‘‘Extending Your Gardening Season’’ 2 p.m. March 12, at the Perry Edwards/Michelle Putz home, 131 Shelikof Way.

‘‘Starting Vegetable Seedlings Workshop,’’ 6:30-8 p.m. March 23, Sitka Unitarian Universalist Fellowship Hall. Participants go home with a tray of planted seeds. Space is limited. The materials fee is $10. Preregistration is required.

‘‘Abundant Landscaping,’’ 2 p.m., April 2, at Sitka Unitarian Universalist Fellowship Hall. No preregistration is required.

‘‘Growing and Fertilizing Rhubarb,’’ 9 a.m., April 9, at the Perry Edwards/Michelle Putz home. No preregistration required.

‘‘Everyone Can Compost,’’ 6:30-8 p.m., April 20, at Sitka Unitarian Universalist Fellowship Hall. No preregistration is required.

‘‘Growing Potatoes In Sitka,’’ 9 a.m., Saturday, April 23, at the Perry Edwards/Michelle Putz home. No preregistration is required.

The new downtown teaching garden also will be launched as growing season grows closer. Those classes will be open to the public.

For more information or to sign up for classes requiring preregistration, contact Jennifer Carter at 747-0520 or 1-850-491-2666 (cell).

 

Georgia Discussed

At Unitarian Meet

At Sunday’s Unitarian Fellowship meeting, Rich McClear will present “Yogurt, Wine and the Church: Georgia’s secrets of national survival in a rough neighborhood.”

The South Caucuses are one of the cradles of civilization, fertile with a moderate climate and an important part of the “Silk Road” between the Orient and Europe, McClear said. They have faced invaders from Alexander the Great to Vladimir Putin, including Romans, Persians, Arabs, Armenians, two different types of Turks and Mongols.

‘‘Georgia borders trouble spots Chechnya and Dagestan and has two provinces currently occupied by Putin,’’ McClear said. ‘‘Yet Georgia is a successful country with its unique and vibrant culture and language.’’

McClear has been traveling to Georgia for work for 12 years.

Fellowship begins at 10:30 a.m., with the program beginning at 10:45. Soup and bread follows at noon. The Fellowship Hall is located at 408 Marine Street, with parking behind off Spruce Street.

 

On Honor Roll

Raeanna Wood of Sitka has achieved a place on the University of Evansville dean’s list for academic achievements for fall semester 2015. Wood is majoring in archaeology

To make the Dean’s List, a student must earn at least a 3.5 grade point average on a 4.0 scale.

The Sitka High School graduate is the daughter of Jack and Katy Wood.

 

White E Changes

Donation Drop-Off

The White Elephant Shop’s donation drop-off area will be at the opposite side of the building by the children’s store entrance beginning Saturday, Jan. 30.

A parking space is available for those dropping off. A banner and signs will designate the location.

The White E asks that patrons not park at the current donation area as it is closed to allow neighbors to access their property. 

 

4-H to Meet

The 4-H monthly meeting will be 6:30-7:30 p.m. Monday, Jan. 25, at St. Gregory’s Catholic Church.

It is open to all 4-H families as well as those interested in learning more about 4-H in Sitka. Contact Mary for more information at 747-7509 or This email address is being protected from spambots. You need JavaScript enabled to view it. .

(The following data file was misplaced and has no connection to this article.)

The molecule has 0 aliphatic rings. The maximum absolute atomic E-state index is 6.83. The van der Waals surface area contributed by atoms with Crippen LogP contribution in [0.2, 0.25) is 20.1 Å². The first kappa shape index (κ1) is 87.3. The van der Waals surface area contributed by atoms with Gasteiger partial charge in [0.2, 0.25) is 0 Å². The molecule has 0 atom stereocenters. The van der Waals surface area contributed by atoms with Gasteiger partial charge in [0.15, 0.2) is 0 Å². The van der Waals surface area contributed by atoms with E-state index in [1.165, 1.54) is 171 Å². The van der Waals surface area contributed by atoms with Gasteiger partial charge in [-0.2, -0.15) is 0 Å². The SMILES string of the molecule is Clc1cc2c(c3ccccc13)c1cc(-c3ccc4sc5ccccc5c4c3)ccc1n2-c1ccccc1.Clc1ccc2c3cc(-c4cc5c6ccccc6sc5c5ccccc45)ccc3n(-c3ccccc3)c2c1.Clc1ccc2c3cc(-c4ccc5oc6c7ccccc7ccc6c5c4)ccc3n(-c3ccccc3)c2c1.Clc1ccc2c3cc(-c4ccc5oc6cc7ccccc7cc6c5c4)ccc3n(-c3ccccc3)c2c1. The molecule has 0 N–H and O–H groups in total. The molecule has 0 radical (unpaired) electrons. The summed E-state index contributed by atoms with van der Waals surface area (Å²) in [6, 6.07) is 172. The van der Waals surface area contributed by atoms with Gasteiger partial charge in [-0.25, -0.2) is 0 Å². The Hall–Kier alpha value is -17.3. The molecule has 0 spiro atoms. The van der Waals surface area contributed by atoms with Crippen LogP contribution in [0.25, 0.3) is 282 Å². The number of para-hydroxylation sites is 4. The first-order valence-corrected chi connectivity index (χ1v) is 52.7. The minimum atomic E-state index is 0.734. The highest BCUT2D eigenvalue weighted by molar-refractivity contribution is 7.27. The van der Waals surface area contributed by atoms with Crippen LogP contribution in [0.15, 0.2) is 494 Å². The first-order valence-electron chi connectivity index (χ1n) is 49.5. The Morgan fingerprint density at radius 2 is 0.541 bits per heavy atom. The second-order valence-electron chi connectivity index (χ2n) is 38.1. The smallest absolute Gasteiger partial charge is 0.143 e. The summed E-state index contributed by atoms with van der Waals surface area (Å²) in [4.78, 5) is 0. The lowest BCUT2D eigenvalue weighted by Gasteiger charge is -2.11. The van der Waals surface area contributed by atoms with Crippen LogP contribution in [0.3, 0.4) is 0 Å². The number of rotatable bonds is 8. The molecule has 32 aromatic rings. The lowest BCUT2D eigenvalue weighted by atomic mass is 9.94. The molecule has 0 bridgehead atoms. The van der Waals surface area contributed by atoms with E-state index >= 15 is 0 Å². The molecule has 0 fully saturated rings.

Ash Wednesday

Services Feb. 10

Ash Wednesday services will be held at noon and 5:30 p.m. on Feb. 10 at St. Peter’s by-the-Sea Episcopal Church.

All are invited to join the congregation as it begins the season of Lent. The church is located at 611 Lincoln St. For additional information, contact the church office at 747-3977 or by e-mail at This email address is being protected from spambots. You need JavaScript enabled to view it. .

 

Shrove Tuesday

Pancake Supper

St. Peter’s by-the-Sea Episcopal Church invites the community to the annual Shrove Tuesday pancake supper  6-7:30 p.m. Feb. 9 in the See House, behind the church.

For more information, contact the church office at 747-3977 or by email at This email address is being protected from spambots. You need JavaScript enabled to view it. .

 

 ‘Nome’ Topic

Of Presentation

A group of three intrepid bird watchers went to Nome, searching for birds, and found much more.

The group will reflect on its experiences in the remote Alaskan community and discuss the region’s dynamic landscape, abundant wildlife and rich cultural heritage. The program will be 7:30 p.m. Wednesday, Jan. 27, at the Sitka National Historical Park visitor center.

Call the park’s visitor center at 747-0110 for more information.

 

‘Owls’ Topic of

Park Film Showing

Delve into the secretive lives of owls during the Winter Film Series’ screening of ‘‘Owl Power,’’ 7 p.m. Jan. 28 and 2 p.m. Jan. 30 at Sitka National Historical Park visitor center.

The PBS film follows young barn owl chicks as they develop and explores the fascinating adaptations that allow owls to thrive in the dark.

The Winter Film Series, held monthly at the park’s visitor center, is jointly presented by Sitka National Historical Park, Sitka Conservation Society and the Sitka Sound Science Center. Free popcorn will be provided at each screening. For more information contact Ryan Carpenter at 747-0121 or at This email address is being protected from spambots. You need JavaScript enabled to view it.